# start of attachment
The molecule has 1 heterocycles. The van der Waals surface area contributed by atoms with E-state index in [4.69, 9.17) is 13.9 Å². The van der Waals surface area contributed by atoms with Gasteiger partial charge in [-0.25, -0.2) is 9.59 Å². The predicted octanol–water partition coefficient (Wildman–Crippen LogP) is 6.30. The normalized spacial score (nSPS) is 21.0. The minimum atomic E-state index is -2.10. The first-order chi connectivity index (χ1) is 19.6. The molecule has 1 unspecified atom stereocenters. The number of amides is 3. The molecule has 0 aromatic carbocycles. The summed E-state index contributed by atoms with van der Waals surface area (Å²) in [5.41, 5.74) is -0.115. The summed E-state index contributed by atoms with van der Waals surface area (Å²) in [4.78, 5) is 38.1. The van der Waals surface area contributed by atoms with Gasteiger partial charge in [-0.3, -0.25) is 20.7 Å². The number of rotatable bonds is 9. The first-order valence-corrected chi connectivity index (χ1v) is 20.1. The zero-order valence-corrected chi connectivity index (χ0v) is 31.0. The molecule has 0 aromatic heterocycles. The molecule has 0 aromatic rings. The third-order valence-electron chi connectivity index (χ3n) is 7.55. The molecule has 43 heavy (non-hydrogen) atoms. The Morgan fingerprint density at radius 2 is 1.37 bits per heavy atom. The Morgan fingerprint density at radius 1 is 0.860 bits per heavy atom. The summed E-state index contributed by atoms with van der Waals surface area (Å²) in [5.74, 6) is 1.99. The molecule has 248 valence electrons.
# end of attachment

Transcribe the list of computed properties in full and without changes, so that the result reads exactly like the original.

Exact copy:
The molecule has 1 heterocycles. The van der Waals surface area contributed by atoms with E-state index in [4.69, 9.17) is 13.9 Å². The van der Waals surface area contributed by atoms with Gasteiger partial charge in [-0.25, -0.2) is 9.59 Å². The predicted octanol–water partition coefficient (Wildman–Crippen LogP) is 6.30. The normalized spacial score (nSPS) is 21.0. The minimum atomic E-state index is -2.10. The first-order chi connectivity index (χ1) is 19.6. The molecule has 1 unspecified atom stereocenters. The number of amides is 3. The molecule has 0 aromatic carbocycles. The summed E-state index contributed by atoms with van der Waals surface area (Å²) in [5.41, 5.74) is -0.115. The summed E-state index contributed by atoms with van der Waals surface area (Å²) in [4.78, 5) is 38.1. The van der Waals surface area contributed by atoms with Gasteiger partial charge in [-0.3, -0.25) is 20.7 Å². The number of rotatable bonds is 9. The first-order valence-corrected chi connectivity index (χ1v) is 20.1. The zero-order valence-corrected chi connectivity index (χ0v) is 31.0. The molecule has 0 aromatic heterocycles. The molecule has 0 aromatic rings. The third-order valence-electron chi connectivity index (χ3n) is 7.55. The molecule has 43 heavy (non-hydrogen) atoms. The Morgan fingerprint density at radius 2 is 1.37 bits per heavy atom. The Morgan fingerprint density at radius 1 is 0.860 bits per heavy atom. The summed E-state index contributed by atoms with van der Waals surface area (Å²) in [5.74, 6) is 1.99. The molecule has 248 valence electrons.